Hello Ram,

The present simple can be used in the way you've used it to speak about Mahatma Gandhi as the father of a nation. The past simple could be also be used, however – choosing one or the other depends on the perspective you want to take. The past simple makes more sense in the sentence about Indira Gandhi, as you are speaking about a specific past time ('of her times') rather than current times.

Also, please note that 'to be married' is a phrase used to indicate someone's marital status, not to talk about the time of their marriage. In this case, 'married' is an adjective. 'to get married', in contrast, is generally used to talk about the action of marrying, e.g. 'I got married in Las Vegas'.

Best wishes,
Kirk
The LearnEnglish Team

Submitted by Karzan_Camus on Sun, 03/05/2015 - 19:26

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Hello teachers. I wonder if this sentence correct? If you could tell me the form of the tense, please? This is the sentence (She never has Chines food)

Hello Karzan_Camus,

The sentence is fine, apart from the misspelling of 'Chinese'.

It is a normal setence in the present simple with the verb 'have' and an adverb of frequency ('never').

Best wishes,

Peter

The LearnEnglish Team

Submitted by nkmg on Sat, 28/03/2015 - 18:25

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Hi sir : I want ask about use present continuous for something which is happening before and after a given time: At eight o'clock we are usually having breakfast. isn't habit , something that happens again and again in the present we should say At eight o'clock we usually have breakfast

Hello nkmg,

Both the present simple and present continuous are correct in these sentences. They are both talking about the same event, but look at it from different perspectives. When you use the present simple, you are simply talking about a habit, and this is probably the most commonly used form for this kind of statement.

The present continuous can be used, as in the example, when you're speaking not about a habit, but a particular point in time - in this case, 8:00 (not 8:05 or 7:57, but 8:00). Imagine if you looked at a video recording of this family's kitchen that is made every morning. If you compared what was happening at 8 am every day, you'd find the family in the middle of eating at that time. That is the action they are performing at 8:00 began before that time, and continued afterwards.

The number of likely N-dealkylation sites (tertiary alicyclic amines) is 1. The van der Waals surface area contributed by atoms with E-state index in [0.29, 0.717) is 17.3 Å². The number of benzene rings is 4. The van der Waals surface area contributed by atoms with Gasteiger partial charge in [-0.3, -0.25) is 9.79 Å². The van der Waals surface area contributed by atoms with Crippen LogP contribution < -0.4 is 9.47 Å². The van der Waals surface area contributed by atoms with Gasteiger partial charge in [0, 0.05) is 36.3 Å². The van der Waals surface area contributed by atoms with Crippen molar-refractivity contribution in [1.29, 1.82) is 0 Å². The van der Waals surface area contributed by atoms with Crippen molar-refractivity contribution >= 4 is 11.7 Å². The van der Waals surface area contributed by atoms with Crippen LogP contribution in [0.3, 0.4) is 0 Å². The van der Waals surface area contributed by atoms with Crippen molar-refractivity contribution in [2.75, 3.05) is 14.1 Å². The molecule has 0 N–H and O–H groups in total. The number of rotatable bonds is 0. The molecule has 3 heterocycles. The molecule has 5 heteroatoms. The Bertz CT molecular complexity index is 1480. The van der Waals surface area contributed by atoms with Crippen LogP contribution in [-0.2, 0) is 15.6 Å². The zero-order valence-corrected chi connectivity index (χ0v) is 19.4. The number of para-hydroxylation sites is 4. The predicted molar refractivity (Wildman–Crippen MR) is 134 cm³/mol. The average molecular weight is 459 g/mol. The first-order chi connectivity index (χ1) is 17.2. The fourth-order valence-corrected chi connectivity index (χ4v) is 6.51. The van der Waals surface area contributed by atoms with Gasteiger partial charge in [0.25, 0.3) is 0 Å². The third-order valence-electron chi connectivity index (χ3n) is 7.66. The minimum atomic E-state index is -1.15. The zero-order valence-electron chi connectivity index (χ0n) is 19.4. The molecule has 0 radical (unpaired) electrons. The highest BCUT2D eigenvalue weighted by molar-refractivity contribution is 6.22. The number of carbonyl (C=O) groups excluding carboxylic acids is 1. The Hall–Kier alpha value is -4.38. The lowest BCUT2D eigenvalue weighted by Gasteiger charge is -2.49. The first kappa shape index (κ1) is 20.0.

This is just one example of the kind of perspective that using the present continuous can imply here. I hope it helps clarify it for you.

Best wishes,
Kirk
The LearnEnglish Team

Submitted by Ismail Nassef on Sat, 28/03/2015 - 15:42

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Dear Sir, could you tell me how to find out the difference between present tense that always true and the present tense which happens again and again particularly with "never" Thanks

Submitted by maroona on Tue, 24/03/2015 - 00:26

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Dear LearnEnglish Team, Would you mind to tell me about the right form for "always" usage that followed by v1if the Subject is she/he/it? Is it the same form as will/can +v1? ● She works 1. She can work.(Correct) 2. She will work. (Correct) 3. She always work. ( ? ) 4. She always works. ( ? ) Thank you.

Hi maroona,

Sentence 3 is incorrect and sentence 4 is correct. Using an adverb such as 'always' doesn't change the ending on the verb.

Does that answer your question?

Best wishes,
Kirk
The LearnEnglish Team

Submitted by rishi1234567 on Wed, 04/02/2015 - 17:54

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Dear Sir, Can you put some more examples of simple present, which shows things are true in present. I have one more confusion...People says,''the report is not completed'' (when they don't complete their report which i need ) is it correct to use present simple...rather than present perfect? Thanking you for continual support.

Submitted by Peter M. on Thu, 05/02/2015 - 08:19

In reply to by rishi1234567

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Hello rishi1234567,

Your example is in fact present simple, not present perfect: '...is not completed' is an example of a present simple passive [be + past participle].

Both present simple (telling us about the report's status now) and present perfect (telling us about the immediate past of the report and it's result now) would be correct:

The report is not completed. [present simple passive]

The report has not been completed. [present perfect simple passive]

Best wishes,

 

Peter

The LearnEnglish Team

Many Thanks again!!! But, if i say same sentence in active voice, it will be difficult to understand...pl correct me if I am wrong. "The Report is not completed by me,Sir"(Simple present Passive Voice) " I don't complete the report,Sir.(This sentence looks Habitual kind of, or is it my perception to this active voice?)

Hello rishi1234567,

My previous answer was about which form was correct grammatically. However, the meaning is not the same and which meaning you need depends on what you want to say.

'The report is not completed by me' tells us that this is not your job - someone else does this, not you.

'I've not completed the report' tells us that it is your job, but that you have not done it yet for some reason (time, other duties, a lack of information, laziness...).

'The report hasn't been completed' does not tell us who should or will complete it; it only tells us that it is not yet finished.

I hope that clarifies it for you.

Best wishes,

 

Peter

The LearnEnglish Team